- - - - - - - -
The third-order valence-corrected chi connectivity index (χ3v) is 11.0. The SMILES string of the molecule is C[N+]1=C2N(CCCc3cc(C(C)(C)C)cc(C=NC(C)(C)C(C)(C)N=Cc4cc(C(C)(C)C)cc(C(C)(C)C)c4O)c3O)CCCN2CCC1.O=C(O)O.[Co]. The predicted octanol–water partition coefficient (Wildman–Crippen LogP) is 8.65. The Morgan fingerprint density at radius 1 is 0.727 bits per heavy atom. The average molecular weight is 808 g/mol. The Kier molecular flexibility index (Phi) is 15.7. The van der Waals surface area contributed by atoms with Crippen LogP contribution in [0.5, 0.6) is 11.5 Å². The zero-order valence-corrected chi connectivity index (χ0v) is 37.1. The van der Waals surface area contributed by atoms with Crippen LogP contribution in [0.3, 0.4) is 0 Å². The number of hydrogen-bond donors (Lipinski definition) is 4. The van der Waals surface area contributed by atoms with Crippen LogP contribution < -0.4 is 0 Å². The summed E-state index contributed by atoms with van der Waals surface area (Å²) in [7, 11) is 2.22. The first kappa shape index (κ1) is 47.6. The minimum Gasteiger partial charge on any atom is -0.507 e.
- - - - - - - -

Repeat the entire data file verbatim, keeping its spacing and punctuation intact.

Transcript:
The third-order valence-corrected chi connectivity index (χ3v) is 11.0. The SMILES string of the molecule is C[N+]1=C2N(CCCc3cc(C(C)(C)C)cc(C=NC(C)(C)C(C)(C)N=Cc4cc(C(C)(C)C)cc(C(C)(C)C)c4O)c3O)CCCN2CCC1.O=C(O)O.[Co]. The predicted octanol–water partition coefficient (Wildman–Crippen LogP) is 8.65. The Morgan fingerprint density at radius 1 is 0.727 bits per heavy atom. The average molecular weight is 808 g/mol. The Kier molecular flexibility index (Phi) is 15.7. The van der Waals surface area contributed by atoms with Crippen LogP contribution in [0.5, 0.6) is 11.5 Å². The zero-order valence-corrected chi connectivity index (χ0v) is 37.1. The van der Waals surface area contributed by atoms with Crippen LogP contribution in [0.3, 0.4) is 0 Å². The number of hydrogen-bond donors (Lipinski definition) is 4. The van der Waals surface area contributed by atoms with Crippen LogP contribution < -0.4 is 0 Å². The summed E-state index contributed by atoms with van der Waals surface area (Å²) in [7, 11) is 2.22. The first kappa shape index (κ1) is 47.6. The minimum Gasteiger partial charge on any atom is -0.507 e.